Written by Tim Lawrence, Washington State University. February 21, 2023
Honey bees are the primary pollinator for many fruit and seed crops in the State of Washington. Since 2005 much has been written about the challenges honey bees face with the so call “Colony Collapse Disorder” or CCD.
Most beekeepers and bee researchers have attributed CCD to the introduction of the Varroa mite and the mite’s resistance to many of the control measures used by beekeepers. However, there is a growing understanding of the role of various pathogens (viral and bacterial) in association with varroa mites, also contributing to the problem. We know that CCD is a complex of multiple interactions that includes several variables in addition to the stressors of Varroa and their vectored pathogens, including malnutrition (lack of diverse bee forage), chemical residues (bee miticides and agricultural), and weather extremes. Weakened by these factors, colonies dwindle to the point of non-recovery. It now appears that climatic conditions from hurricanes, drought, and flooding also contribute to making 2023, in the words of one large commercial beekeeper in Washington, “…the worst year since the disastrous year of 2005.” This situation could be an issue for Washington growers who need honey bees for pollination services.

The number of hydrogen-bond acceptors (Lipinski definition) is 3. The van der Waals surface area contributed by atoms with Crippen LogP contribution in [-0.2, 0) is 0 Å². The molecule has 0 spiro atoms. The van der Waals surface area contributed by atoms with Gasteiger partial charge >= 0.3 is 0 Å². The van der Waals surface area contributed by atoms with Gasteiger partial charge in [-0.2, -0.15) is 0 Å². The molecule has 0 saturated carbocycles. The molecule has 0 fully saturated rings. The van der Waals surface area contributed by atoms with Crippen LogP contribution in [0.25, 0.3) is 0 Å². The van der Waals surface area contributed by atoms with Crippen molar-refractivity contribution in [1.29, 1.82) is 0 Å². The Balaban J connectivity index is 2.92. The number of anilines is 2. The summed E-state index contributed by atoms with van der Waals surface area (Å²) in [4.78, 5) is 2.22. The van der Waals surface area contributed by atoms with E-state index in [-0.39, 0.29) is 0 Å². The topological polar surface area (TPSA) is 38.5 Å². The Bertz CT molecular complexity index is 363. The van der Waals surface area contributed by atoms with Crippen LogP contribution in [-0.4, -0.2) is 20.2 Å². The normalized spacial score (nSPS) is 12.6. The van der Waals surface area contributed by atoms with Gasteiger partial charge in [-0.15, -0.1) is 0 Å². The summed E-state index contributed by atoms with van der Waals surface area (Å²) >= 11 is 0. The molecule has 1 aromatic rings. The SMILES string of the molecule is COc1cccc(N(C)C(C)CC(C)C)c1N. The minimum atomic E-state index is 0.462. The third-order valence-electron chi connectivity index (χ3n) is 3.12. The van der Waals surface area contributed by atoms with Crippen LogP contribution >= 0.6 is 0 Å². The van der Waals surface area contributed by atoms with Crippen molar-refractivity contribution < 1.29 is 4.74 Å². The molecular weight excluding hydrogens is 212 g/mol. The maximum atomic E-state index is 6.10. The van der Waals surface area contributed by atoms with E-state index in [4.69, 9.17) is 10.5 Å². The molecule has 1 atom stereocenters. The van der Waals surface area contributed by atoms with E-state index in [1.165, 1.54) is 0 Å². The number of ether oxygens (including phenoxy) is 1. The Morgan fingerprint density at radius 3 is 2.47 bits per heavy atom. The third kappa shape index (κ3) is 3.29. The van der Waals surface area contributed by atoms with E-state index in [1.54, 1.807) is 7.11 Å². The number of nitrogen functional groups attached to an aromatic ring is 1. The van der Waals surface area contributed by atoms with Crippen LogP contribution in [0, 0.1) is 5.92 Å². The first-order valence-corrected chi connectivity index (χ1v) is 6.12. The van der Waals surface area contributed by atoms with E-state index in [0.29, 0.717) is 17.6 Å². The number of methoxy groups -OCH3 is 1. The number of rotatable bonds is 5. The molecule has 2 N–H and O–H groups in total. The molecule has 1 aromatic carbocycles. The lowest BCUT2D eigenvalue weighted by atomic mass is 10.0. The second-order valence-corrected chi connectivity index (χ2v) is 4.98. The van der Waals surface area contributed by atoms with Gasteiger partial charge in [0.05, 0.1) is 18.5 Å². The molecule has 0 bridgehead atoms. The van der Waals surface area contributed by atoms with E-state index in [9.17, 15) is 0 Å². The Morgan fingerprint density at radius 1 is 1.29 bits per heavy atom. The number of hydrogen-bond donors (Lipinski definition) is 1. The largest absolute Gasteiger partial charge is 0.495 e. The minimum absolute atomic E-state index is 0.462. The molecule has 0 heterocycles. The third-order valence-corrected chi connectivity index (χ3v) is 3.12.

Nearly all commercial beekeepers bring colonies to California each winter to pollinate the almond crop. With some 1.6 million acres of almonds needing the recommended two hives per acre and less than three million total hives in the United States, shortages are expected during the almond bloom. However, this year beekeepers are experiencing much higher-than-normal winter losses and there is an acute shortage of bees for the 2023 almond bloom. Even some very good beekeepers report losses of more than double what they typically experience. There are reports of beekeepers experiencing losses in the 80-90 percent in some of their overwintered bee yards. Usually, this would not be too big of a problem as beekeepers often purchase bees from Florida to make up for these winter losses. However, hurricane Ian (a category four storm) that hit the west coast of Florida in September of 2022 ravaged one of Florida’s most significant beekeeping areas. Fortunately, the Florida panhandle was spared, and some beekeepers have been able to refill their boxes with bees. However, many have not.
Whether this shortage continues and becomes an issue for Washington growers remains to be seen. At the time of this writing, the almonds are coming into full bloom, a bit later than expected, and somewhat colder weather than usual. The bees will build up quickly if the weather cooperates to stimulate bloom. Beekeepers are busy supplying supplemental pollen (protein) and sugar (carbohydrates), so the bees will build up their strength for the almond bloom. But there is nothing like natural pollen and nectar to stimulate bees to build up quickly. We can all hope for the best, but it may be prudent for growers to touch bases with their beekeepers to determine their situation and do so early rather than waiting or assuming all is well.
Timothy (Tim) Lawrence, PhD
Washington State University
Fruit Matters articles may only be republished with prior author permission © Washington State University. Reprint articles with permission must include: Originally published by Washington State Tree Fruit Extension Fruit Matters at treefruit.wsu.edu and a link to the original article.